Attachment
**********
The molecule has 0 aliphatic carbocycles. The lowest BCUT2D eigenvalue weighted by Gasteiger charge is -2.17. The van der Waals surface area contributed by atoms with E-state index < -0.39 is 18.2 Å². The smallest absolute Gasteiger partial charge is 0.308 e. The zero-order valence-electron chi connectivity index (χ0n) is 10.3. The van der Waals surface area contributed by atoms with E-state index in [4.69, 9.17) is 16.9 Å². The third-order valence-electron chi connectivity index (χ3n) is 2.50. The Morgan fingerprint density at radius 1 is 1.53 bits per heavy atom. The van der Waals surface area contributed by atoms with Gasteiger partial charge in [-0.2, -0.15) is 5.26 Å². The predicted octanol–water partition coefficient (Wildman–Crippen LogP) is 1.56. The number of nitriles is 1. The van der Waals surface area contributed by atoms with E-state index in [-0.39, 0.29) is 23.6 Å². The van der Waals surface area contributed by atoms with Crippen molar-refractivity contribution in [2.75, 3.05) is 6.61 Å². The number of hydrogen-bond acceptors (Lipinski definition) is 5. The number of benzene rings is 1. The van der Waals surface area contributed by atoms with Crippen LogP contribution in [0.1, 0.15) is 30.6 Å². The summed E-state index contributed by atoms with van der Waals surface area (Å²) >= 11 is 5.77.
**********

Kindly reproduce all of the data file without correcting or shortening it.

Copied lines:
The molecule has 0 aliphatic carbocycles. The lowest BCUT2D eigenvalue weighted by Gasteiger charge is -2.17. The van der Waals surface area contributed by atoms with E-state index < -0.39 is 18.2 Å². The smallest absolute Gasteiger partial charge is 0.308 e. The zero-order valence-electron chi connectivity index (χ0n) is 10.3. The van der Waals surface area contributed by atoms with E-state index in [4.69, 9.17) is 16.9 Å². The third-order valence-electron chi connectivity index (χ3n) is 2.50. The Morgan fingerprint density at radius 1 is 1.53 bits per heavy atom. The van der Waals surface area contributed by atoms with Gasteiger partial charge in [-0.2, -0.15) is 5.26 Å². The predicted octanol–water partition coefficient (Wildman–Crippen LogP) is 1.56. The number of nitriles is 1. The van der Waals surface area contributed by atoms with E-state index in [-0.39, 0.29) is 23.6 Å². The van der Waals surface area contributed by atoms with Crippen molar-refractivity contribution in [2.75, 3.05) is 6.61 Å². The number of hydrogen-bond acceptors (Lipinski definition) is 5. The number of benzene rings is 1. The van der Waals surface area contributed by atoms with Crippen LogP contribution in [0.1, 0.15) is 30.6 Å². The summed E-state index contributed by atoms with van der Waals surface area (Å²) >= 11 is 5.77.